A little research or a visit with your doctor can quickly reveal that there is a lot to know when it comes to fertility. There’s so much to remember, in fact, that it makes sense that anyone would forget a piece of information or two about conceiving. Some things, however, aren’t worth forgetting – especially the “big picture” pieces of information that can help your family planning efforts in major ways!
To help you keep your own family planning efforts on track, we’ve selected four “big picture” pieces of helpful information that are always worth remembering. Some of them will give you long-term pieces of conception-related advice. Others are more of a friendly reminder that your journey to parenthood is probably not that out of the ordinary, and not worth stressing over. But no matter where you are in your family planning journey, men and women of all ages should keep all of these points in mind:
1) Family planning can begin long before you actually want to start a family. Family planning is not something that has to take place just when you’re settling down and actually preparing to start your family. In fact, Dr. Lubna Pal, reproductive science specialist, OB-GYN, and director of the Polycystic Ovary Syndrome Program at the Yale University School of Medicine, has stated in interviews that she recommends approaching family planning the same way we approach retirement: address your future needs now, to make things easier later on. This means that even if you’re currently in your 20s, if having a family is a lifetime goal, there is nothing wrong with speaking with a doctor about any lifestyle choices, chronic health issues, or even potential genetic factors that you should address and control to the best of your ability in the years to come. Doing this can influence your overall future fertility, and can give you better odds of conceiving sooner when you do decide the time is right to start your family. (Of course, plenty of women successfully conceive each year even if they don’t do this – so please don’t stress too much if you’re in your 30s and you missed this optional checkpoint!)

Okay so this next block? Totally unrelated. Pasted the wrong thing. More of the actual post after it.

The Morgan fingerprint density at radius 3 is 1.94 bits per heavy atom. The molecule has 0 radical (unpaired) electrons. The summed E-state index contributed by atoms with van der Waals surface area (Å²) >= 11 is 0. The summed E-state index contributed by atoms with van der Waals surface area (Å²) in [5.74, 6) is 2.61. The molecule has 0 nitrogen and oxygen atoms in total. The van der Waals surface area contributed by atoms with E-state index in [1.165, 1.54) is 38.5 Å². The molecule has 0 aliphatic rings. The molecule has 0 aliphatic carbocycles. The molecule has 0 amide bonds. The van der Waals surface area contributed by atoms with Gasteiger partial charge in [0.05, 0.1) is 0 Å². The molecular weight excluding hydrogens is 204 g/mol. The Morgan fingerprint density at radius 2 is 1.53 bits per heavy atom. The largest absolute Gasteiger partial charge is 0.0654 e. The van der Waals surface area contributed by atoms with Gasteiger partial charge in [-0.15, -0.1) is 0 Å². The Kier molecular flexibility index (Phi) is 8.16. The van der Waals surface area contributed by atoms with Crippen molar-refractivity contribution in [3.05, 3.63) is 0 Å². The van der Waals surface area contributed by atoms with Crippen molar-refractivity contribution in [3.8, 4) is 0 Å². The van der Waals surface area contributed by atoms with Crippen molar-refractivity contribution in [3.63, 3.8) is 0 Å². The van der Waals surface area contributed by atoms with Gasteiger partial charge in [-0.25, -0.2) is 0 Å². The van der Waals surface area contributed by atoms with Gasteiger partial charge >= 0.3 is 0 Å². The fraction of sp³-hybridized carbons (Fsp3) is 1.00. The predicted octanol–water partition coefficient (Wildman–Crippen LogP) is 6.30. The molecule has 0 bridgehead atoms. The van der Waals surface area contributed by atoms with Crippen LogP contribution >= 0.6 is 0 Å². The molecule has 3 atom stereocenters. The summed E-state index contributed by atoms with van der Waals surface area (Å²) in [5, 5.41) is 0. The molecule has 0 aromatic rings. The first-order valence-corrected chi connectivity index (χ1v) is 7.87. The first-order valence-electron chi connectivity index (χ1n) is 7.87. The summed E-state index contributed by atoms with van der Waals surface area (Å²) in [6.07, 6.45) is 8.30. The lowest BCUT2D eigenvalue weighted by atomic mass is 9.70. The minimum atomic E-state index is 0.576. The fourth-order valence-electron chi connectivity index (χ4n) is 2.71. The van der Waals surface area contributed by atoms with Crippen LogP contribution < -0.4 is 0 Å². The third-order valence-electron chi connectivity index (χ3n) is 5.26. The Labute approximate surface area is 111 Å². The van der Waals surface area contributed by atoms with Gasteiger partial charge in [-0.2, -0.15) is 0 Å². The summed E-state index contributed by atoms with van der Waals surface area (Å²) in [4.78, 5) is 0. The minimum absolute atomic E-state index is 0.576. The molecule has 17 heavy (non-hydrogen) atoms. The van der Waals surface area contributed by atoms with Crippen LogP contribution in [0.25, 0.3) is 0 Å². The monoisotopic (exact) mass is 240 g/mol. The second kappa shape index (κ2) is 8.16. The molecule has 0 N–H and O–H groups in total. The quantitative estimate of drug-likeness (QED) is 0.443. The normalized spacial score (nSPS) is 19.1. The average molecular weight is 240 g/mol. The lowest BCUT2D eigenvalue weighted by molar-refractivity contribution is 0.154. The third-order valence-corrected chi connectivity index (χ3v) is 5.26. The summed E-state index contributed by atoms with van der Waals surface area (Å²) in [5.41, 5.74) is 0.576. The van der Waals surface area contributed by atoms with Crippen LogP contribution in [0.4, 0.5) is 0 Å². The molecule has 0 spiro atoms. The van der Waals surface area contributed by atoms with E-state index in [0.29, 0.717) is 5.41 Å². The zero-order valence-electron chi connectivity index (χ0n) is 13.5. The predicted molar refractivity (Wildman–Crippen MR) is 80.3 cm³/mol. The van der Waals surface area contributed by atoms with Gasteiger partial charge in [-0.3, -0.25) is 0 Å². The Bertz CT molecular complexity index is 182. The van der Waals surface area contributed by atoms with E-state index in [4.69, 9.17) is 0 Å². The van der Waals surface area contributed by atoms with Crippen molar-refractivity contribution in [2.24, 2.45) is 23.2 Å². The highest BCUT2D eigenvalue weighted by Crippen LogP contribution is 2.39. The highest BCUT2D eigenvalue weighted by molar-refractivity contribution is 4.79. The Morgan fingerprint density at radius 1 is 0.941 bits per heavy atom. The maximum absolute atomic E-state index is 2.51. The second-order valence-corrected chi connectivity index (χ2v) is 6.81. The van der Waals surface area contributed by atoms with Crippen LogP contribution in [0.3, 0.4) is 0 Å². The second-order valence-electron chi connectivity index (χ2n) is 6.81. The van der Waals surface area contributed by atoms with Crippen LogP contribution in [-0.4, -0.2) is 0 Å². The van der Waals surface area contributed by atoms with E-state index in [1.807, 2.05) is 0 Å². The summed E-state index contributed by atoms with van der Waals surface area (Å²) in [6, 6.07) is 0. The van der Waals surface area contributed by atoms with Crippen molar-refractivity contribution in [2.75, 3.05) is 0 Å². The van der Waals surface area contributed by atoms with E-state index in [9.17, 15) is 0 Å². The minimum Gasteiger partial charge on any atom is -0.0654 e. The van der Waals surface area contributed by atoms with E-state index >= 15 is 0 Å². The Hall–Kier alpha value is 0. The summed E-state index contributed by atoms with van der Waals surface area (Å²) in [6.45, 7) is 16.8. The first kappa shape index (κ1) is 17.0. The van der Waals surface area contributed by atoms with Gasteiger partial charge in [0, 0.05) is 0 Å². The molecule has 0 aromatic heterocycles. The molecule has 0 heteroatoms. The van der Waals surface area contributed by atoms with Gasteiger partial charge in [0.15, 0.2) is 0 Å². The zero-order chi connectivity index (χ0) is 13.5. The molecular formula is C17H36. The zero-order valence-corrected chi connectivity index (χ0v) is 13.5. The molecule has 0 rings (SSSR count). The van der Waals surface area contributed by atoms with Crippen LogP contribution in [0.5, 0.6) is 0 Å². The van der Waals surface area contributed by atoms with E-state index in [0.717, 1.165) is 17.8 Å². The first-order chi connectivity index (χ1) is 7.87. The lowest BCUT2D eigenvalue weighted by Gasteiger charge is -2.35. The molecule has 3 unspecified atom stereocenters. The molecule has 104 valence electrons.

2) Age can impact a woman’s fertility – but it’s not a singular reason to panic. We’ve all heard something like this before: “You better get to work on starting a family! Your biological clock is ticking!” Unfortunately, this constant reminder that older women experience more difficulty getting pregnant can be a major source of stress – even for women in their 20s! The reality is that yes, at some point after the age of 35, the viability and health of a woman’s eggs is going to decrease. As a result of this, the American Society of Reproductive Medicine reports that a healthy 40-year-old woman has a 5% chance of getting pregnant each menstrual cycle, compared to the 20% odds of a woman ten years younger. But still, it’s important to remember that there’s no need to panic, as more and more women are successfully conceiving in their late 30s and early 40s. So while admittedly more difficult, pregnancy at a later age is not impossible – and there’s no reason to give up on your dreams just yet!
3) Age can affect a man’s fertility, too. We tend to incorrectly assume that men produce healthy sperm throughout their lifetime. However, while men are definitely capable of having children long after a woman is not, their own fertility rates do drop over time. This is because sperm quality decreases as men age, resulting in lower numbers of sperm that are unable to swim as quickly after an ejaculation. Just like women, then, men are advised to take steps earlier rather than later to address their own fertility needs. Working with a doctor, maintaining a healthy weight, and living a healthy lifestyle can help ensure that even men who get a late start in their family planning have a fair shake at becoming fathers.
4) One in six couples will struggle with fertility issues. Too often, couples who are having difficulties conceiving stay silent about their struggles. The reality is that fertility issues are really not that rare: one in six couples have trouble getting pregnant. Because of this, we urge any couple who is experiencing delays in getting pregnant to continue to try. In fact, chances are that if you are experiencing difficulty getting pregnant, it’s likely because of an issue that you can address right at home. Just to make sure that this is the case, though, there is no harm in asking a doctor for input or feedback on your overall health. And it also never hurts to ask if there are ways you can improve your ovulation tracking efforts, to increase your chances of conceiving even more each month!
Each of these four points are excellent reminders that no matter how old you are, there are things you can do to help increase your chances of starting a family. Whether you’re in your 20s and you have time to plan for the years to come, or you’ve decided later in life that you would love to start a family after all, being proactive can go a long way in advancing your family planning journey. Most of all, it’s important to never fret if you don’t get pregnant right away. Remember: you are not alone, and this journey isn’t over yet!